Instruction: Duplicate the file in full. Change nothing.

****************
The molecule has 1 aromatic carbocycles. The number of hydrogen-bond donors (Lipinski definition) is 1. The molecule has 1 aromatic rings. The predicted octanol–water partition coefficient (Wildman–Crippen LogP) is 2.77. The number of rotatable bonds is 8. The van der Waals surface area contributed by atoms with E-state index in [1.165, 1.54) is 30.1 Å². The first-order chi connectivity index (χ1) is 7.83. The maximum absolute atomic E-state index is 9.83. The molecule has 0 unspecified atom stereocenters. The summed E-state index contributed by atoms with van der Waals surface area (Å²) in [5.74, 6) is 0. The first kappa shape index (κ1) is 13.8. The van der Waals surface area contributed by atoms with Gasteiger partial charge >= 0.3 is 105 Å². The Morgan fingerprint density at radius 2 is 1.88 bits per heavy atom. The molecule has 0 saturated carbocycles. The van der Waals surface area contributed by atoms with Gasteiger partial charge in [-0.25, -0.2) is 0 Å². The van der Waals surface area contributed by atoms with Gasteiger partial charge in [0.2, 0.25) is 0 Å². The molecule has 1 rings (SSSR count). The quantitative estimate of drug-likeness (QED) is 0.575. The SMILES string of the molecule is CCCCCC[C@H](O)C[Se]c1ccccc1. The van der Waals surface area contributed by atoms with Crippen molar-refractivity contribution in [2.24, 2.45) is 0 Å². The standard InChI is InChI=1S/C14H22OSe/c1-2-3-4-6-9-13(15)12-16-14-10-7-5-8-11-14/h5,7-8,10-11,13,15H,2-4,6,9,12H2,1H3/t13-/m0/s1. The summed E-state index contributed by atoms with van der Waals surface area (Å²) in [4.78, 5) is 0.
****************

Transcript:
The molecule has 1 aromatic carbocycles. The number of hydrogen-bond donors (Lipinski definition) is 1. The molecule has 1 aromatic rings. The predicted octanol–water partition coefficient (Wildman–Crippen LogP) is 2.77. The number of rotatable bonds is 8. The van der Waals surface area contributed by atoms with E-state index in [1.165, 1.54) is 30.1 Å². The first-order chi connectivity index (χ1) is 7.83. The maximum absolute atomic E-state index is 9.83. The molecule has 0 unspecified atom stereocenters. The summed E-state index contributed by atoms with van der Waals surface area (Å²) in [5.74, 6) is 0. The first kappa shape index (κ1) is 13.8. The van der Waals surface area contributed by atoms with Gasteiger partial charge >= 0.3 is 105 Å². The Morgan fingerprint density at radius 2 is 1.88 bits per heavy atom. The molecule has 0 saturated carbocycles. The van der Waals surface area contributed by atoms with Gasteiger partial charge in [-0.25, -0.2) is 0 Å². The van der Waals surface area contributed by atoms with Gasteiger partial charge in [0.2, 0.25) is 0 Å². The molecule has 1 rings (SSSR count). The quantitative estimate of drug-likeness (QED) is 0.575. The SMILES string of the molecule is CCCCCC[C@H](O)C[Se]c1ccccc1. The van der Waals surface area contributed by atoms with Crippen molar-refractivity contribution in [2.24, 2.45) is 0 Å². The standard InChI is InChI=1S/C14H22OSe/c1-2-3-4-6-9-13(15)12-16-14-10-7-5-8-11-14/h5,7-8,10-11,13,15H,2-4,6,9,12H2,1H3/t13-/m0/s1. The summed E-state index contributed by atoms with van der Waals surface area (Å²) in [4.78, 5) is 0.